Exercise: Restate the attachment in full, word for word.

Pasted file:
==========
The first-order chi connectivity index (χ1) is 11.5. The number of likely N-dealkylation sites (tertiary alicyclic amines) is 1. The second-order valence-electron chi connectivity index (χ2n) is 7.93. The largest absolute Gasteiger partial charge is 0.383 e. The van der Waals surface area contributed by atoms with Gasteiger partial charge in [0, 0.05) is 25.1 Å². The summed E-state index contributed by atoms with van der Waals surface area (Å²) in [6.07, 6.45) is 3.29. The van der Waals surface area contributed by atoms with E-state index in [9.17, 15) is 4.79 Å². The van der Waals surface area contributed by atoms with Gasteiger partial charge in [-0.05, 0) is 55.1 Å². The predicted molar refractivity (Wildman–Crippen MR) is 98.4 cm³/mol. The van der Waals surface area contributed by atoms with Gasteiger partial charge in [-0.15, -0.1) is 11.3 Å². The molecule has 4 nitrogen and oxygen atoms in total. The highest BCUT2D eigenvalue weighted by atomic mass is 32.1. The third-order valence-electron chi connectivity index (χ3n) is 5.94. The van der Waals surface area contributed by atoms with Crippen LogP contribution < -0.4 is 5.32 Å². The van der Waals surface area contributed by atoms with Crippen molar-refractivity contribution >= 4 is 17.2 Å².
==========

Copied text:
The first-order chi connectivity index (χ1) is 11.5. The number of likely N-dealkylation sites (tertiary alicyclic amines) is 1. The second-order valence-electron chi connectivity index (χ2n) is 7.93. The largest absolute Gasteiger partial charge is 0.383 e. The van der Waals surface area contributed by atoms with Gasteiger partial charge in [0, 0.05) is 25.1 Å². The summed E-state index contributed by atoms with van der Waals surface area (Å²) in [6.07, 6.45) is 3.29. The van der Waals surface area contributed by atoms with E-state index in [9.17, 15) is 4.79 Å². The van der Waals surface area contributed by atoms with Gasteiger partial charge in [-0.05, 0) is 55.1 Å². The predicted molar refractivity (Wildman–Crippen MR) is 98.4 cm³/mol. The van der Waals surface area contributed by atoms with Gasteiger partial charge in [-0.15, -0.1) is 11.3 Å². The molecule has 4 nitrogen and oxygen atoms in total. The highest BCUT2D eigenvalue weighted by atomic mass is 32.1. The third-order valence-electron chi connectivity index (χ3n) is 5.94. The van der Waals surface area contributed by atoms with Crippen LogP contribution < -0.4 is 5.32 Å². The van der Waals surface area contributed by atoms with Crippen molar-refractivity contribution >= 4 is 17.2 Å².